Still Alice:  based upon the Lisa Genova novel, this drama tells the story of a highly intelligent, very competent and popular Columbia University linguistics professor who, at age 50, realizes her ability to remember is slipping away due to early-onset Alzheimer’s disease.  Julianne Moore deserves the Oscar she received for her role as Alice Howland.   Alice is married (Alex Baldwin as the husband) with three grown children.  The movie provides a realistic portrayal of how a family, and particularly the two daughters (Kate Bosworth and Kristen Stewart), react.  While the film’s focus is on Moore, Stewart gives an excellent performance as the younger daughter who is trying to fashion a career as an actress without losing track of her obligations as a daughter.  Baldwin is presented as a career driven research physician who is also trying to be a good husband.  His performance can only be described as adequate.  The son and older daughter are not fully presented as individuals.  The 99 minute film is written and directed by Richard Glatzer and Wash Westmoreland.  Glatzer has ALS, which I reference only because it may explain the sensitivity to illness shown throughout the film.  The disease overcomes Alice in a relatively short time which is, apparently, the reality of early-onset Alzheimer’s.  As the disease progresses, Moore’s appearance changes, her eyes become duller and her jaw slackens.  The reason to see this film is Moore’s performance.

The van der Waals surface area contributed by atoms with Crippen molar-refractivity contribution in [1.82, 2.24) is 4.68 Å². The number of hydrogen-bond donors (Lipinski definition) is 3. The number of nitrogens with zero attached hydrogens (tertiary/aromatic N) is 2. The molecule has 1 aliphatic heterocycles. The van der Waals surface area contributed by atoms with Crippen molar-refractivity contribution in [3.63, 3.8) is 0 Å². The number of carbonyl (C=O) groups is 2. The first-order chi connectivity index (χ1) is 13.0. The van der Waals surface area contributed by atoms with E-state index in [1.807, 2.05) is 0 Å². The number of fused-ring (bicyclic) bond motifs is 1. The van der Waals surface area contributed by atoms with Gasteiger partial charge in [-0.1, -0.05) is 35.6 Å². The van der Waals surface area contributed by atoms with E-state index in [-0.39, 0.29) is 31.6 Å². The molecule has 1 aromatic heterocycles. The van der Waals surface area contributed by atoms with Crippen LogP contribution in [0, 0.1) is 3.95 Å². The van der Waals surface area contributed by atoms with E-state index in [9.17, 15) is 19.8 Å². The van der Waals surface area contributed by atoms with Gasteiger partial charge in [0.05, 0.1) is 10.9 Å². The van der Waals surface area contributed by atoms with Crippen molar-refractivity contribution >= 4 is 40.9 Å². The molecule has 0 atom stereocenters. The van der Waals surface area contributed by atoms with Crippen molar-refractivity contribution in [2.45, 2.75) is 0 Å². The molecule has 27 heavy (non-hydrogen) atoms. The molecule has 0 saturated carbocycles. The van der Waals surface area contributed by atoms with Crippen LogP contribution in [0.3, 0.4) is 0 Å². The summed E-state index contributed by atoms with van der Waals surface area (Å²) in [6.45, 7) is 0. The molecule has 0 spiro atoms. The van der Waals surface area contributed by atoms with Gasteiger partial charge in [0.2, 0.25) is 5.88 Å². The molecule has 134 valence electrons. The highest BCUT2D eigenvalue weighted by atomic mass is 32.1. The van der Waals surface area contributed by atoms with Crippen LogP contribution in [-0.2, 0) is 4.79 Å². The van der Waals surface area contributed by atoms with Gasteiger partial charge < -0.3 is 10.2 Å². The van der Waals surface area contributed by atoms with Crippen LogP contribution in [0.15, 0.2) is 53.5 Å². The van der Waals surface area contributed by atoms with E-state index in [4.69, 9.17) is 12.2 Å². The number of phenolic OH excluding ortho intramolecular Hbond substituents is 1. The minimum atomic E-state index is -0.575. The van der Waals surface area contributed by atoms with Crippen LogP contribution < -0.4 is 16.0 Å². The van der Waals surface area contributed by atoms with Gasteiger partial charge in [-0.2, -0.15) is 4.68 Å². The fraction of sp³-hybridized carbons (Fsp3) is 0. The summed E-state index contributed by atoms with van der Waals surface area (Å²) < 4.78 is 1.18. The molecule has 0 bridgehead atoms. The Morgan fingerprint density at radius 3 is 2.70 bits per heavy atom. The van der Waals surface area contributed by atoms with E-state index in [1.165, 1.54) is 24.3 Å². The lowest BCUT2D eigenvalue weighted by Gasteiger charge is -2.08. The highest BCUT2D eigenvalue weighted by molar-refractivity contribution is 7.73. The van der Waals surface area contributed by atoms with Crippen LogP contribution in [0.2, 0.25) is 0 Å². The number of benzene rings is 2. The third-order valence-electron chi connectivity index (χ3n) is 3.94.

Tuesday, February 17, 2015

Movie: Mr. Turner